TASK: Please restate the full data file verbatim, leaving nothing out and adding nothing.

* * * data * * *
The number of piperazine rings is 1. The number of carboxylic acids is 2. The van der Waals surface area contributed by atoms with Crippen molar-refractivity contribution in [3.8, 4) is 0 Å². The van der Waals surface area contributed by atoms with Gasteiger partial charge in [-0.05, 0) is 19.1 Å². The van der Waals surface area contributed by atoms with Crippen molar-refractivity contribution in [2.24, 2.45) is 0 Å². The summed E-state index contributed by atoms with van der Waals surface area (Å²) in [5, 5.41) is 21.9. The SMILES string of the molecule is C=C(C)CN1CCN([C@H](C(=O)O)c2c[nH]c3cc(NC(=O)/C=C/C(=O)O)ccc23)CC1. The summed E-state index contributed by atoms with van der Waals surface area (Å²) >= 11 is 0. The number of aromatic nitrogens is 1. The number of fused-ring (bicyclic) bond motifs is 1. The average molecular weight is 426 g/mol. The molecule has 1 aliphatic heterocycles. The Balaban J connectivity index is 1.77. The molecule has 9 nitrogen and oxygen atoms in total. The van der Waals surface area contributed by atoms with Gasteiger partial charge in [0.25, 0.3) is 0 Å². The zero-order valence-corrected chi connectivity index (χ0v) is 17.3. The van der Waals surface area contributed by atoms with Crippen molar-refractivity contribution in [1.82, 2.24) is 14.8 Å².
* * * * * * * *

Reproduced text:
The number of piperazine rings is 1. The number of carboxylic acids is 2. The van der Waals surface area contributed by atoms with Crippen molar-refractivity contribution in [3.8, 4) is 0 Å². The van der Waals surface area contributed by atoms with Gasteiger partial charge in [-0.05, 0) is 19.1 Å². The van der Waals surface area contributed by atoms with Crippen molar-refractivity contribution in [2.24, 2.45) is 0 Å². The summed E-state index contributed by atoms with van der Waals surface area (Å²) in [5, 5.41) is 21.9. The SMILES string of the molecule is C=C(C)CN1CCN([C@H](C(=O)O)c2c[nH]c3cc(NC(=O)/C=C/C(=O)O)ccc23)CC1. The summed E-state index contributed by atoms with van der Waals surface area (Å²) >= 11 is 0. The number of aromatic nitrogens is 1. The number of fused-ring (bicyclic) bond motifs is 1. The average molecular weight is 426 g/mol. The molecule has 1 aliphatic heterocycles. The Balaban J connectivity index is 1.77. The molecule has 9 nitrogen and oxygen atoms in total. The van der Waals surface area contributed by atoms with Gasteiger partial charge in [0.25, 0.3) is 0 Å². The zero-order valence-corrected chi connectivity index (χ0v) is 17.3. The van der Waals surface area contributed by atoms with Crippen molar-refractivity contribution in [1.82, 2.24) is 14.8 Å².